Anders Drachen, Christian Bauckhage and Rafet Sifa take a look at the specific challenges involved when using clustering for game analytics.
Introducing Clustering IV: The Case of Tera Online
[This post was written in collaboration with Christian Bauckhage and Rafet Sifa.]
In this fourth and last post in the cluster analysis series, we provide a couple of examples showing how cluster analysis operates in practice on player data, as well as how to present the results of cluster analysis, in order to make them actionable. Grab a cup of coffee and sit down in a comfy chair for this one!
We have talked ad libitum about the foundations of cluster analysis, the multitude of models and algorithms and the specific challenges associated with running such analysis on behavioral data from games. Given the heavy emphasis on human decision-making, running a cluster analysis can seem like a daunting prospect, the time has come for an example to show how this process can operate in practice. This should hopefully indicate that with a bit of preparation and reading, running a cluster analysis is possible even for non-specialists. By the way, this is also the case for prediction analysis, as documented by Dmitry Nozhnin.
We will in this post use examples from this paper, which focuses on the MMORPG Tera Online, and uses a baseline algorithm, k-means clustering, which we introduced in the second post in this series. In brief, k-means clustering tries to partition all the observations made into k clusters, in which each observation belongs to the cluster with the nearest mean value, which forms the prototype of that cluster (for a rigorous walkthrough of k-means consult Daniel MacKay’s book “Information Theory, Inference and Learning Algorithms”).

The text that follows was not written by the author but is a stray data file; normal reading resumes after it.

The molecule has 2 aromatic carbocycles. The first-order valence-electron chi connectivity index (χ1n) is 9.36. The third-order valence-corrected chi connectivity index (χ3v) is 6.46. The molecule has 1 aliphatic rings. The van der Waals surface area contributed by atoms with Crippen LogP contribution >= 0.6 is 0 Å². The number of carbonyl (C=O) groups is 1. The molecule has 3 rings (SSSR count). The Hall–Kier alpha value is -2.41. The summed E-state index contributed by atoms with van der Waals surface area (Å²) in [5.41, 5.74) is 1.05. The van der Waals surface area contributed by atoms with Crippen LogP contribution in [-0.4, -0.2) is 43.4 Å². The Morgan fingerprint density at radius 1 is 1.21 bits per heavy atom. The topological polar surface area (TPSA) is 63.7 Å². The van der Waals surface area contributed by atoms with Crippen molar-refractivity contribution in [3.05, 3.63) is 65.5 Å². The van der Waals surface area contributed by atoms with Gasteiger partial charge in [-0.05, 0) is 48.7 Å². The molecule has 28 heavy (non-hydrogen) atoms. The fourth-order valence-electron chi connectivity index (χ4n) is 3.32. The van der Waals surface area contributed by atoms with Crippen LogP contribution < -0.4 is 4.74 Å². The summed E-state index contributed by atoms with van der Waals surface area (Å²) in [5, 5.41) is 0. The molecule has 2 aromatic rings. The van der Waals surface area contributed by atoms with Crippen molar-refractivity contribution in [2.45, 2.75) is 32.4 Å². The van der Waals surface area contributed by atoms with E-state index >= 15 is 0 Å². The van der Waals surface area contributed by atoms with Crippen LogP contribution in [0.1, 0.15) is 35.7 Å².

For additional examples, this paper looks at how to use neural nets for developing player profiles in a previous Tomb Raider game; and this paper employs cluster analysis as a function of time. Finally, here we show a visual example of players migrating between clusters as a function of time, using D3 and Sankey diagrams.
This post is going to be a bit extensive, as we want to properly document the different steps taking place before and after running the actual cluster algorithms on the data –expect about a lunch break’s time or so. We will not cover the math itself (generally we can let software handle the calculations), for that please refer to this paper and the references contained therein.
Let us start by introducing Tera Online. As mentioned in previous posts, understanding the game being analyzed is pretty vital to understanding the results of analytics processes. Tera (abbreviation for The Exiled Realm of Arborea) is an MMORPG that was released by Enmasse Entertainment in South Korea in January 2011, and in North America/Europe the following year. The game is currently free-to-play, and has typical MMORPG features such as a questing system, crafting and player vs. player action, as well as an integrated economy. Players generate one or more characters, which fall within one of seven races (e.g. Aman, Baraka, Castanic). In addition, players choose a class (e.g. Warrior, Lancer, Beserker), each tuned to specific roles in the game (e.g. having a high damage output or being able to absorb high amounts of damage).
A player can have multiple characters in Tera; therefore, the dataset will probably represent a number of players lower than the number of characters. From the perspective of behavior clustering, the discrepancy between number of players and characters is not important in this case, where we are interested in behavioral groups as a function of characters, not players.
The dataset from Tera is from the game’s open beta (character levels 1-32 only), and contains the following behavioral variables (or features in data mining terminology):
Quests completed: Number of quests completed
Friends: Number of friends in the game
Achievements: The number of achievements earned
Skill levels: Level in the Mining and Plants skill, respectively
Monster kills: The number of AI-controlled enemies killed by the character (combining small, medium and large monsters in one feature)
Deaths by monsters: The number of times the character has been killed by AI-controlled enemies